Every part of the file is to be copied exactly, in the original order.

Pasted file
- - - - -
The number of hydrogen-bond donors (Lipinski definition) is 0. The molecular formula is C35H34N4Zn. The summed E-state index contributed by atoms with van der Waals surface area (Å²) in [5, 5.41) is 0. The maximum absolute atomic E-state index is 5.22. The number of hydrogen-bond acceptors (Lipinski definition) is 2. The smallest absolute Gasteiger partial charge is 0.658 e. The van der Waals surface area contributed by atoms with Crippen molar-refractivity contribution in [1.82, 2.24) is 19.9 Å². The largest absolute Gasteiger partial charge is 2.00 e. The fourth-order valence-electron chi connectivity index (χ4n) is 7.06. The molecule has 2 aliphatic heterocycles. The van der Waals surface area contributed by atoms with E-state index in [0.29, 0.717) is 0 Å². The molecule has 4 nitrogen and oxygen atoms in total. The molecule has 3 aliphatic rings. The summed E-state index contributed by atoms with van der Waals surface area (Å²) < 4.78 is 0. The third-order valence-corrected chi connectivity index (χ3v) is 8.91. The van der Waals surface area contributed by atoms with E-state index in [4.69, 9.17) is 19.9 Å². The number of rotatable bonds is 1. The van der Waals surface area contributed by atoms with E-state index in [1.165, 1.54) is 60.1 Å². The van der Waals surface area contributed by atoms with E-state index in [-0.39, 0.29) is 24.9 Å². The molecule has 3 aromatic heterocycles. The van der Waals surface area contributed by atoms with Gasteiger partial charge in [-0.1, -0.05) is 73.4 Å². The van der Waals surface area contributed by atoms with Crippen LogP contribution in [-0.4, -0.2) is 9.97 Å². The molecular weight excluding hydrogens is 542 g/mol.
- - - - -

The number of hydrogen-bond donors (Lipinski definition) is 0. The molecular formula is C35H34N4Zn. The summed E-state index contributed by atoms with van der Waals surface area (Å²) in [5, 5.41) is 0. The maximum absolute atomic E-state index is 5.22. The number of hydrogen-bond acceptors (Lipinski definition) is 2. The smallest absolute Gasteiger partial charge is 0.658 e. The van der Waals surface area contributed by atoms with Crippen molar-refractivity contribution in [1.82, 2.24) is 19.9 Å². The largest absolute Gasteiger partial charge is 2.00 e. The fourth-order valence-electron chi connectivity index (χ4n) is 7.06. The molecule has 2 aliphatic heterocycles. The van der Waals surface area contributed by atoms with E-state index in [0.29, 0.717) is 0 Å². The molecule has 4 nitrogen and oxygen atoms in total. The molecule has 3 aliphatic rings. The summed E-state index contributed by atoms with van der Waals surface area (Å²) < 4.78 is 0. The third-order valence-corrected chi connectivity index (χ3v) is 8.91. The van der Waals surface area contributed by atoms with E-state index in [4.69, 9.17) is 19.9 Å². The number of rotatable bonds is 1. The van der Waals surface area contributed by atoms with E-state index in [1.165, 1.54) is 60.1 Å². The van der Waals surface area contributed by atoms with E-state index in [-0.39, 0.29) is 24.9 Å². The molecule has 3 aromatic heterocycles. The van der Waals surface area contributed by atoms with Gasteiger partial charge in [-0.1, -0.05) is 73.4 Å². The van der Waals surface area contributed by atoms with Crippen LogP contribution in [-0.4, -0.2) is 9.97 Å². The molecular weight excluding hydrogens is 542 g/mol.